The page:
17.    Stresses that consideration should be given in this connection above all to programmes such as ‘generational mentoring’, in which exchanges are encouraged between older experts and the younger generation at work and in training; points out that mixed-aged teams should be supported in the work process and outstanding projects should be rewarded; considers that incentives for businesses to hire more older workers could be put in place by Member States, and that, as a matter of principle, older workers should not be treated less favourably than younger workers with regard to vocational and continuing training; stresses in particular the importance of adapting workplaces to the needs of older workers and providing more opportunities for older workers to work part time in line with their preferences, as well as facilitating longer working lives for those who want and are able to work for longer; takes the view that special retirement plans for older long-term unemployed people should be set up, striking a balance between these people’s need for social stability and that of social security systems;

18.    Considers it regrettable that older people are still often exposed to age discrimination, stereotypes and barriers; calls on the Member States, therefore, to correctly implement Council Directive 2000/78/EC on equal treatment in employment and occupation without delay; notes that the proposal for the Horizontal Equal Treatment Directive(6) has been blocked in the Council since 2008 and calls on the Member States to find a solution as soon as possible;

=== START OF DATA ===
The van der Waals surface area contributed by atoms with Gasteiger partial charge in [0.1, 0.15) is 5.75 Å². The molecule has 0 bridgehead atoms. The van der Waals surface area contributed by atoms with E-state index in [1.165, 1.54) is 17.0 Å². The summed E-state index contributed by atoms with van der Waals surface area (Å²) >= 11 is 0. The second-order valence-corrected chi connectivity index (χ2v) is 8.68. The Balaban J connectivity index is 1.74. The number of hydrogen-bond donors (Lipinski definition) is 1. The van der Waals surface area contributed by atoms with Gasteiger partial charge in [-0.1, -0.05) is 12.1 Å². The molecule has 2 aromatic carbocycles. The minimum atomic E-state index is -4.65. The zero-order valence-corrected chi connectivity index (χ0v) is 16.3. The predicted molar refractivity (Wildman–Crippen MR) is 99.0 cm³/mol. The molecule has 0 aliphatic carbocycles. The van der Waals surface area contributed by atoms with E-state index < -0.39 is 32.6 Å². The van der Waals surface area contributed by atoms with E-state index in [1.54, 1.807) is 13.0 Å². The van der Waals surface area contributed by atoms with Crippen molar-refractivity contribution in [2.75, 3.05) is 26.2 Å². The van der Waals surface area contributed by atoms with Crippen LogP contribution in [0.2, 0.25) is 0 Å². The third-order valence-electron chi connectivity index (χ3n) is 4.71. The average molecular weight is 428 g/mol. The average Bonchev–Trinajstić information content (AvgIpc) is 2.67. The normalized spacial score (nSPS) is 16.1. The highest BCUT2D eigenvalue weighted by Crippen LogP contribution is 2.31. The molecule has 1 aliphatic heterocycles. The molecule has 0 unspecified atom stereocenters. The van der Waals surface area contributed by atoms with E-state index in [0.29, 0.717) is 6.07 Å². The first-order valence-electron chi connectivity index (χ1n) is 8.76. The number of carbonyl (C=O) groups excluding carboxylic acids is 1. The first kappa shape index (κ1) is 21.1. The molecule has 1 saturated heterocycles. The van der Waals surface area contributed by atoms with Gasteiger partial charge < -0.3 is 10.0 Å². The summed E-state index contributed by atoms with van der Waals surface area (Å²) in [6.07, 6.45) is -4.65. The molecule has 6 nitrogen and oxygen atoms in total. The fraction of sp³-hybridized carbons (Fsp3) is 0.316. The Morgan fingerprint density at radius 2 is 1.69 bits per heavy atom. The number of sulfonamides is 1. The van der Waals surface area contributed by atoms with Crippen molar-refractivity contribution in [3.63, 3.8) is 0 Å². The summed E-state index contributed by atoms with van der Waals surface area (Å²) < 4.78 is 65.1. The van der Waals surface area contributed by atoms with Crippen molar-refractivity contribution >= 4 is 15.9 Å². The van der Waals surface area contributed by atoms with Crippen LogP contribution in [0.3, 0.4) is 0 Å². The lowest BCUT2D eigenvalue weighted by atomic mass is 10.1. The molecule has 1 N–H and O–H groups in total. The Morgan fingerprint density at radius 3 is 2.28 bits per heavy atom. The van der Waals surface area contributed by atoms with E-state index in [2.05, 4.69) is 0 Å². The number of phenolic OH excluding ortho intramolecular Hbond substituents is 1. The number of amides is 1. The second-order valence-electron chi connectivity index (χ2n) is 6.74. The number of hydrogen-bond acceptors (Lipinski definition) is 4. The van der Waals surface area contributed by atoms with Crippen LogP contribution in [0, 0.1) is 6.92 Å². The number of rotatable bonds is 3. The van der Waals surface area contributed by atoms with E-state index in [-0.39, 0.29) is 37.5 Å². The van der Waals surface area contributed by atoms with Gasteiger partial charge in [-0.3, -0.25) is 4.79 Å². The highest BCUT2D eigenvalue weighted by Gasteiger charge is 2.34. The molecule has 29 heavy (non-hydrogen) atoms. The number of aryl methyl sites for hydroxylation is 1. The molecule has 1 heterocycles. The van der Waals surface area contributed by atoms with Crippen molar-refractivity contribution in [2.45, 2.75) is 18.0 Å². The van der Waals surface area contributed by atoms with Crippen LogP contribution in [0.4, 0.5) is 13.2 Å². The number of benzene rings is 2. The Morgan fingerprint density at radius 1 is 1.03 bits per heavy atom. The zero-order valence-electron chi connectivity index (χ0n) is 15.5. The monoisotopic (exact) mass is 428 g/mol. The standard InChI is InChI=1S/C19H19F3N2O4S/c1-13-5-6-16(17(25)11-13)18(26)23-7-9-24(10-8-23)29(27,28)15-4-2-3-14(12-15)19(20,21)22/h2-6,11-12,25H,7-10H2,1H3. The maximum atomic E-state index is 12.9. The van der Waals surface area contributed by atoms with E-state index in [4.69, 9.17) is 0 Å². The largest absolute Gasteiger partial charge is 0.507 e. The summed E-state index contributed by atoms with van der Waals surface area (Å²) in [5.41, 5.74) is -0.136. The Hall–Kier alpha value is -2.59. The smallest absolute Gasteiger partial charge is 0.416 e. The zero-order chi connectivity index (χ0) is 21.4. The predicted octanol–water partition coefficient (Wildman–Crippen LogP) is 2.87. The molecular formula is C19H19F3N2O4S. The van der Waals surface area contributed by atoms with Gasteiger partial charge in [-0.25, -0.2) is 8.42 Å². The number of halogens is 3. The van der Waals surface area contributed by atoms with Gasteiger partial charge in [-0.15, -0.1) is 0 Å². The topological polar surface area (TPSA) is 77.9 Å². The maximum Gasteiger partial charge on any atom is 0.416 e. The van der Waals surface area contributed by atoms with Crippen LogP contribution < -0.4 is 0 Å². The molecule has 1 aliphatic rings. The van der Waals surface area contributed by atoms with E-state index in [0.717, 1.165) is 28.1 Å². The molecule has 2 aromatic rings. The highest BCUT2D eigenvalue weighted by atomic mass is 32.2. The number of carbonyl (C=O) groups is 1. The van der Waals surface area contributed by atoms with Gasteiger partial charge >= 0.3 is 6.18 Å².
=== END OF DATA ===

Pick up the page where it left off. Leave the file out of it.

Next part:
19.    Strongly rejects, however, the consideration of active ageing policies solely as an instrument to maintain the employability of older workers, and urges the Member States to make all the necessary assessments and efforts to shift to a lifecycle approach and, where appropriate, reform the pension system, while making every effort to stabilise the rules on retirement, taking into account actual unemployment rates among the population above the age of 50 before changing the mandatory pension age; believes that linking the retirement age only to life expectancy fails to take account of the importance of labour market trends and should not, therefore, be the only instrument used to tackle the challenge of an ageing society; considers that instead, through their employment protection legislation and systems of wage formation, Member States should support the recruitment of older workers in particular before their statutory retirement age, as unemployment would have further negative effects on their retirement income, and that Member States should ensure sustainable social protection systems;

20.    Calls on the Member States to ensure sustainability of public pension schemes and to guarantee individual and adequate pension income and rights for all to ensure a dignified life in old age – including those who have taken justified career breaks, mainly women; stresses the importance of adequate supervision and independent audits of occupational pension funds for safe and sustainable pensions;